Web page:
Trump “probably takes names” on Biden congratulations after Trudeau outreach: expert


OTTAWA – The current President of the United States deserves no mention from Prime Minister Justin Trudeau since Democrat Joe Biden became president-elect on Saturday. While this may cause Trudeau and Canada to suffer retaliation from Donald Trump, analysts are divided over the degree of misery even a very vindictive lame president could inflict on his closest neighbor.

Trudeau became the first international leader to speak to Biden on Monday, following his heartwarming congratulations to the former US Vice President and his Vice President Kamala Harris on Saturday.

The Prime Minister’s Office released a statement congratulating Biden within 45 minutes of multiple media outlets calling for the Democrat’s crucial victory in Pennsylvania.

Bessma Momani, an expert in international affairs at the University of Waterloo, says Trump is probably following who congratulates Biden.

She said there was nothing to exclude Trump from finding a way to retaliate against Canada during his time remaining in the Oval Office.

“Certainly, if you look at why the Chinese were still keen to congratulate Trump, there is concern that Trump may be punitive on trade or other matters for those who are seen to be on Biden’s side in the legal battle that Trump has business, ”Momani helps.

“There is no doubt that Trump takes names and personalizes the best wishes of congratulations to Biden. ”

Trump has refused to concede defeat and threatens legal action, claiming without evidence that he was swindled out of victory. His top diplomat, US Secretary of State Mike Pompeo, told reporters on Tuesday he expected a “smooth transition to a second Trump administration.”

Trump imposed punitive tariffs on Canadian steel and aluminum in 2018 using a rarely used section of U.S. trade law that gives the executive the power to protect national security.

The tariffs were pointedly seen to block the flood of cheap Chinese steel into the United States via Canada. But Trump’s Commerce Secretary said at the time they were being imposed because Americans were not happy with the slow pace of renegotiating the North American Free Trade Agreement.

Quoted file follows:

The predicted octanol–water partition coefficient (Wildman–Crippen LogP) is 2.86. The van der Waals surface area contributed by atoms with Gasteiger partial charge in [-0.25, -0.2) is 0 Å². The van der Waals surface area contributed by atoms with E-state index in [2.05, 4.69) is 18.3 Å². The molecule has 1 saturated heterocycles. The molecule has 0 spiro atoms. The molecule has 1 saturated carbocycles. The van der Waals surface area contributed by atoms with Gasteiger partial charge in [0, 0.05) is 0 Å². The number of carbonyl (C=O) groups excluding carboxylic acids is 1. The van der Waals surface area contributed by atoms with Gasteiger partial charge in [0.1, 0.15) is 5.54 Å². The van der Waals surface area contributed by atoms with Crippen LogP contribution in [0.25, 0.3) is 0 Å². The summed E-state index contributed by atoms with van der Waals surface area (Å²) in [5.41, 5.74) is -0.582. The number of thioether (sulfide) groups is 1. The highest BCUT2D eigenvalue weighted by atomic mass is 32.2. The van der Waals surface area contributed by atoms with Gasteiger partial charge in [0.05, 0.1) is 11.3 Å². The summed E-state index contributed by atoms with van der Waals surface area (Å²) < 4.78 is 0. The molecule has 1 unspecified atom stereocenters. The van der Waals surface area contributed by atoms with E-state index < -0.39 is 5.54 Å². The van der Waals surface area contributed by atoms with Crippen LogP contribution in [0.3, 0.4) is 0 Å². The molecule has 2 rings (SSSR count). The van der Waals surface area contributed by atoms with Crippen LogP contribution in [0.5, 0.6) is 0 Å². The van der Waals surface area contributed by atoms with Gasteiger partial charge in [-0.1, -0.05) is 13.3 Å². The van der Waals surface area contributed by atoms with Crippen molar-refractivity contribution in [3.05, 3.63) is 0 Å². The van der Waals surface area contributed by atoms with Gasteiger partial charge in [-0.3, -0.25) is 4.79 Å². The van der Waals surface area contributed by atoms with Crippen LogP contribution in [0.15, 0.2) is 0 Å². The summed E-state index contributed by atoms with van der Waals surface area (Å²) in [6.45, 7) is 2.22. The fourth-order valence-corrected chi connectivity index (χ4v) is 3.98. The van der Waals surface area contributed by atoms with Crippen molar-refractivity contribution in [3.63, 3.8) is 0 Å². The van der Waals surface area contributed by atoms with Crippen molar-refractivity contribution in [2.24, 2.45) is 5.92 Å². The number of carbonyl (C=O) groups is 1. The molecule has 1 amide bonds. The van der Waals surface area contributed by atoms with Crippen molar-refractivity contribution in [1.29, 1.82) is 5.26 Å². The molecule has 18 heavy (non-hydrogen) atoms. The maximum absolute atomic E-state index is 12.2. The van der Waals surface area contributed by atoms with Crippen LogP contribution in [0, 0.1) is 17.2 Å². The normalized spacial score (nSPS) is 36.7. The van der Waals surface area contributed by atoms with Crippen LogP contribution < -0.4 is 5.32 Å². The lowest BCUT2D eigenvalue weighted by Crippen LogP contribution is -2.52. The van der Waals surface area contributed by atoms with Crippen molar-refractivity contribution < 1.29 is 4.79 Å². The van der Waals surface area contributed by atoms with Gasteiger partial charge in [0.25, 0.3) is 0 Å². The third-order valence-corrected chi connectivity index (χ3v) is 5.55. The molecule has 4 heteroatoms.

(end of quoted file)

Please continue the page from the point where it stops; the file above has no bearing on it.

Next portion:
Trump eventually removed the tariffs, but reimposed a tax on Canadian aluminum in August, which was lifted less than a week before the presidential election.

“I have no suspicion that Mr. Trump will try to cause problems from a business perspective in the coming months,” said Dennis Darby, president of Canadian Manufacturers and Exporters.

Trump is probably not concerned about foreign views about him and will transform his remaining days in power by making life miserable for his political opponents in the United States, said Sarah Goldfeder, a former US diplomat who is now a consultant based in Ottawa.

“I think Trump has two things on his mind and neither does Canada,” Goldfeder said. Such are its political and financial survival “and making life difficult for Democrats and non-Trumpers”.

She said “Trudeau didn’t reveal anything Trump didn’t already know” when calling Biden.

Trudeau and Biden released separate readings of their conversation on Monday, which summarized areas of potential cooperation as well as differences.

Trudeau’s office said he and Biden discussed COVID-19, climate change, tackling anti-black racism and China’s detention of two Canadians, Michael Kovrig and Michael Spavor.

Biden’s statement said he looked forward to working closely with Trudeau on global health, revitalizing bilateral economic relations as well as the broader North American partnership, and working with Canada on a range of regional challenges. and global.

Meredith Lilly, Simon Reisman Chair in Trade Policy at Carleton University’s Norman Paterson School of International Affairs, said Trump’s biggest concerns were all national and the Biden-Trudeau appeal had not gone. probably not even registered with him.

French President Emmanuel Macron also spoke to Biden, as well as other world leaders in the coming days, “so that we have some comfort in the numbers,” Lilly said.

“During the period of the lame duck, it will be important for Canadian officials to maintain a constructive working relationship with the Trump administration, and I am confident that Ambassador (Kirsten) Hillman and her team in Washington will do so with professionalism.

Fen Hampson, an international affairs expert at Norman Paterson who has written a book on Brian Mulroney’s foreign policy, said it was not unusual for Canadian prime ministers to contact the winners of the US presidential election before that they are not officially sworn in, like Mulroney. done with Bill Clinton.

“The math was surely that Trump is a now lame duck and has already done as much damage as possible to bilateral relations,” said Hampson, adding that Trudeau probably wanted to “seize the day and not be too concerned about the downside risk. . “”

This report by The Canadian Press was first published on November 10, 2020.


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